Tuesday, August 6, 2013

Back to School: Preparing the Whole Child {Momma Shaffer}

We are so excited to have Momma Shaffer with us today.  She is an inspiration to all of us.  And, she is stinkin' fun to be around.  The kids love being at Momma and Poppa Shaffer's house.  They love fishing, visiting local sites, working, and being with Grandma and Grandpa!
We hope you love the great advice coming from this wise Momma!


Hi loyal followers of Shaffer Sisters!
Scarey asked me to guest post today on getting the kids ready for back-to-school. I am very honored to be able to share with so many outstanding parents. I learn from you every time I read your linkups and hope that you can find something of value in my post.
                                    
 Poppa Shaffer and Bubba comparing their catch.

I am Momma Shaffer. My greatest accomplishments are whatever positive influences I have had on my husband, son, three daughters, daughter-in-law, three sons-in-law, seven grandsons, and three granddaughters. I am so proud of each of them, with their own unique personality, talents, and courage. Before I was married, I worked as a school teacher in grades K-8 and as a college counselor. My most unique experience was teaching in a one room K-8 country school with no telephone, school bus, cook, or custodian. When we got married, I became a stay at home wife and mom raising four of the good citizens and leaders of today.
                              
Most of the Grandkids, getting sand for the sand box.

I feel the most important back-to-school preparation for success comes from the home and not the store. As a parent it is very important that we help each child find the tools necessary to become a confident and productive independent learner.
  Spiritually, I want my children to know that each is a unique and special child of God. Along with that, they need to realize that the teacher and every other child is also a child of God and be taught the proper way to act with respect towards themselves and all others.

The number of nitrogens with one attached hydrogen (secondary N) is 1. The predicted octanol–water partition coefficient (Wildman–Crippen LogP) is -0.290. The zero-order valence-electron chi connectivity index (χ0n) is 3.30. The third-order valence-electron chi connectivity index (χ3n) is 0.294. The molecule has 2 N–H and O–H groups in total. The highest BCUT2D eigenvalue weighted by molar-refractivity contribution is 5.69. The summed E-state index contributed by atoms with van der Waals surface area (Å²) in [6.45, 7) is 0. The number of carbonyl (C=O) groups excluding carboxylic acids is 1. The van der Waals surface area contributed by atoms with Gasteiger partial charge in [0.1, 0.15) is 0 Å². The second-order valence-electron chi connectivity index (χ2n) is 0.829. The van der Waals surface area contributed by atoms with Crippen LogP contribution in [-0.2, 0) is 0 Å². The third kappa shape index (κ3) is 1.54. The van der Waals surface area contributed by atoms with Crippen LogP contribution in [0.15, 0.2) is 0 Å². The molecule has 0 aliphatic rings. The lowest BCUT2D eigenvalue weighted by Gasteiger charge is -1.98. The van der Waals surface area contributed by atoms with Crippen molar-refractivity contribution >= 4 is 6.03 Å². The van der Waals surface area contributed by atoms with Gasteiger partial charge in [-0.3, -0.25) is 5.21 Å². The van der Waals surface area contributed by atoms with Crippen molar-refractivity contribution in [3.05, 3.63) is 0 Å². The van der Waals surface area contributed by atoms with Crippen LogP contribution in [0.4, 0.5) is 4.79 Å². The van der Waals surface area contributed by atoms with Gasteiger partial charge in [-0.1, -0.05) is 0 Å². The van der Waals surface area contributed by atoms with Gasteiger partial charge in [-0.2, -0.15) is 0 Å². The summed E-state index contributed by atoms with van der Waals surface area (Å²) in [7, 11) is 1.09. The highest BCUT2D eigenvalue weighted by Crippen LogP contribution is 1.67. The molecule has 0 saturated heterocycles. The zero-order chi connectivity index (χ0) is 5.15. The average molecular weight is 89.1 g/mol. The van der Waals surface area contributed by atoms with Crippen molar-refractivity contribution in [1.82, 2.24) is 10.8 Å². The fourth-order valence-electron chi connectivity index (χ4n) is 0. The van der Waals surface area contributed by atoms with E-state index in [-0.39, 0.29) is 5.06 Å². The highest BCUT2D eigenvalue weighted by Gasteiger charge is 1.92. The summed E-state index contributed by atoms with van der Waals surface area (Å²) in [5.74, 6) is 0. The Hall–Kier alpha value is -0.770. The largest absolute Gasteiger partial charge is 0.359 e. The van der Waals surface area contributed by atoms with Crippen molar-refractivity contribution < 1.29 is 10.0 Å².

Socially, I want my children to know how to share with others, take turns talking and listening, listen to the teacher, and ask permission before touching another person's belongings. (If you are lucky, the greatest attribute on a report card will be that your child is kind, courteous, and considerate.)
                                       
Jo's boys hiking the trails
Academically, it is very helpful if all summer long you have continually reviewed the skills taught the previous year. Every summer we had Shaffer Summer School which included everything from swimming lessons, remodeling, building fence, 4H livestock, sewing, cooking, camping, and testing computer software games. We used every possible opportunity to show the relevance of the reading and math skills that were taught during the regular school year.
                                       
Jo's boys at a local volcanic site
Reading is a set of skills that needs to be modeled and encouraged in the home. Road signs, store signs, and labels are excellent sources for increasing sight word vocabulary. You can even label objects in your home and car. I like to use word families to give added confidence to the child in his ability to decode. They are amazed how many words they can read if they only know their consonant sounds and the words “am, an, and, at, ed, in, is, it, on, up, and us.” This also helped with their ability to spell and their confidence to do it orally. Help them write their own books and write and illustrate some for them about the things they love. The best tools I found for boosting reading comprehension included orally reading books to them that were beyond their reading level but sparked their interest. I would often have them draw a picture after the day's reading and then retell me the story the next day before I started reading. I would ask questions as if I didn't personally know the story so they would have to think and make inferences. As we live in the country, I always liked to sit on the step reading stories aloud as we waited for the bus. I love playing nonsense rhyming games with preschool children and reading Dr. Seuss books. I like children to read aloud to younger children and their dogs for pleasure. I enjoy alternating pages with them as we read something a little more challenging aloud. There are some great books out there for adults and beginning readers to co-read. I have been amazed at the progress of young struggling readers as they read scriptures with their families. It is honestly one of the most dramatic methods of improving reading I have witnessed.